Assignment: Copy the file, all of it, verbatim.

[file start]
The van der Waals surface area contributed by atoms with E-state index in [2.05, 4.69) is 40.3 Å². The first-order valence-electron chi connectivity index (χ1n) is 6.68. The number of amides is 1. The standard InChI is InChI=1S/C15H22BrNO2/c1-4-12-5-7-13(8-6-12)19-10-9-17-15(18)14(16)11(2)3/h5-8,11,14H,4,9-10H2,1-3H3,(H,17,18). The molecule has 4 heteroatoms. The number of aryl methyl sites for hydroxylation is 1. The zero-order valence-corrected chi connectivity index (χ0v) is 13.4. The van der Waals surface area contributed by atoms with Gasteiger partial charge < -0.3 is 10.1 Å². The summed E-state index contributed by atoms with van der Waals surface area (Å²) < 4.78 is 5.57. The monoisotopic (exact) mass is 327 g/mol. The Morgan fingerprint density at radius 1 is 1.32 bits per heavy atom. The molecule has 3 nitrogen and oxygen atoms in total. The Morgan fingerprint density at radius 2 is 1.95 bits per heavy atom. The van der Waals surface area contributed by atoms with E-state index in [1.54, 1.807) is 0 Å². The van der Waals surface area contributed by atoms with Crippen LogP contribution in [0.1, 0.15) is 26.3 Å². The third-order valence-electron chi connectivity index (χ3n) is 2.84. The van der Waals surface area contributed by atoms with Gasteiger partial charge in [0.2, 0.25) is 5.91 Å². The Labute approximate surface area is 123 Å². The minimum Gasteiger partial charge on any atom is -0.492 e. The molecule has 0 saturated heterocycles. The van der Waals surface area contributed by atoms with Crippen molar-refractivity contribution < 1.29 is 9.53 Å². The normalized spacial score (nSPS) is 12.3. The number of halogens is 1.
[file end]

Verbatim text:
The van der Waals surface area contributed by atoms with E-state index in [2.05, 4.69) is 40.3 Å². The first-order valence-electron chi connectivity index (χ1n) is 6.68. The number of amides is 1. The standard InChI is InChI=1S/C15H22BrNO2/c1-4-12-5-7-13(8-6-12)19-10-9-17-15(18)14(16)11(2)3/h5-8,11,14H,4,9-10H2,1-3H3,(H,17,18). The molecule has 4 heteroatoms. The number of aryl methyl sites for hydroxylation is 1. The zero-order valence-corrected chi connectivity index (χ0v) is 13.4. The van der Waals surface area contributed by atoms with Gasteiger partial charge < -0.3 is 10.1 Å². The summed E-state index contributed by atoms with van der Waals surface area (Å²) < 4.78 is 5.57. The monoisotopic (exact) mass is 327 g/mol. The Morgan fingerprint density at radius 1 is 1.32 bits per heavy atom. The molecule has 3 nitrogen and oxygen atoms in total. The Morgan fingerprint density at radius 2 is 1.95 bits per heavy atom. The van der Waals surface area contributed by atoms with E-state index in [1.54, 1.807) is 0 Å². The van der Waals surface area contributed by atoms with Crippen LogP contribution in [0.1, 0.15) is 26.3 Å². The third-order valence-electron chi connectivity index (χ3n) is 2.84. The van der Waals surface area contributed by atoms with Gasteiger partial charge in [0.2, 0.25) is 5.91 Å². The Labute approximate surface area is 123 Å². The minimum Gasteiger partial charge on any atom is -0.492 e. The molecule has 0 saturated heterocycles. The van der Waals surface area contributed by atoms with Crippen molar-refractivity contribution < 1.29 is 9.53 Å². The normalized spacial score (nSPS) is 12.3. The number of halogens is 1.